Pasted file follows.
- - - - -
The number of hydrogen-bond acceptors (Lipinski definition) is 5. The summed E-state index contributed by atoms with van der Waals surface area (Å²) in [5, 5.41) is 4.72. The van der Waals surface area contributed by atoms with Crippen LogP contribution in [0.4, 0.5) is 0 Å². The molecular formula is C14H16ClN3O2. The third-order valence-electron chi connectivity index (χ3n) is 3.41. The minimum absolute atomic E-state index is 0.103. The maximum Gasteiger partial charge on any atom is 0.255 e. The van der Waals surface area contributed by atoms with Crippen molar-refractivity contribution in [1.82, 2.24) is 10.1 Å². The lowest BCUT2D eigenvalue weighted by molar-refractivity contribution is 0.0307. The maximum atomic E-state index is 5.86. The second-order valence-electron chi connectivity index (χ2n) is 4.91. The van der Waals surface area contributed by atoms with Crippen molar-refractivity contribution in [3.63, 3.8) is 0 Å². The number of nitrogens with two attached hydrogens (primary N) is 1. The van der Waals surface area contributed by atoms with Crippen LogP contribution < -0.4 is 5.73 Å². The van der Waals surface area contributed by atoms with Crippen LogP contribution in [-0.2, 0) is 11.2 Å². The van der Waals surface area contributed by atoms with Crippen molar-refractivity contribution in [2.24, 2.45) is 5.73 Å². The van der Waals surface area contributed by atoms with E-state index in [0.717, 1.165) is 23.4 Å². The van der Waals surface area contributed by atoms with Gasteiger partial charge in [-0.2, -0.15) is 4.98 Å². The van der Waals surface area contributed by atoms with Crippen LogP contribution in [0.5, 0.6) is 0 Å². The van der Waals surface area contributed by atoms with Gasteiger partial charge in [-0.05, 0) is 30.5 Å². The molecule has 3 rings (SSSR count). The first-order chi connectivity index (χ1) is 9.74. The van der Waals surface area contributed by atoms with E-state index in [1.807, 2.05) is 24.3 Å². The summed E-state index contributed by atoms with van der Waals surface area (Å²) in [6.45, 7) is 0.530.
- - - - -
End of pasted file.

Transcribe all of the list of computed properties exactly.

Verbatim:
The number of hydrogen-bond acceptors (Lipinski definition) is 5. The summed E-state index contributed by atoms with van der Waals surface area (Å²) in [5, 5.41) is 4.72. The van der Waals surface area contributed by atoms with Crippen LogP contribution in [0.4, 0.5) is 0 Å². The molecular formula is C14H16ClN3O2. The third-order valence-electron chi connectivity index (χ3n) is 3.41. The minimum absolute atomic E-state index is 0.103. The maximum Gasteiger partial charge on any atom is 0.255 e. The van der Waals surface area contributed by atoms with Crippen molar-refractivity contribution in [1.82, 2.24) is 10.1 Å². The lowest BCUT2D eigenvalue weighted by molar-refractivity contribution is 0.0307. The maximum atomic E-state index is 5.86. The second-order valence-electron chi connectivity index (χ2n) is 4.91. The van der Waals surface area contributed by atoms with Crippen molar-refractivity contribution in [3.63, 3.8) is 0 Å². The number of nitrogens with two attached hydrogens (primary N) is 1. The van der Waals surface area contributed by atoms with Crippen LogP contribution < -0.4 is 5.73 Å². The van der Waals surface area contributed by atoms with Crippen LogP contribution in [-0.2, 0) is 11.2 Å². The van der Waals surface area contributed by atoms with Crippen molar-refractivity contribution in [2.24, 2.45) is 5.73 Å². The van der Waals surface area contributed by atoms with E-state index in [0.717, 1.165) is 23.4 Å². The van der Waals surface area contributed by atoms with Gasteiger partial charge in [-0.2, -0.15) is 4.98 Å². The van der Waals surface area contributed by atoms with Crippen LogP contribution in [0.5, 0.6) is 0 Å². The van der Waals surface area contributed by atoms with Gasteiger partial charge in [-0.05, 0) is 30.5 Å². The molecule has 3 rings (SSSR count). The first-order chi connectivity index (χ1) is 9.74. The van der Waals surface area contributed by atoms with E-state index in [1.807, 2.05) is 24.3 Å². The summed E-state index contributed by atoms with van der Waals surface area (Å²) in [6.45, 7) is 0.530.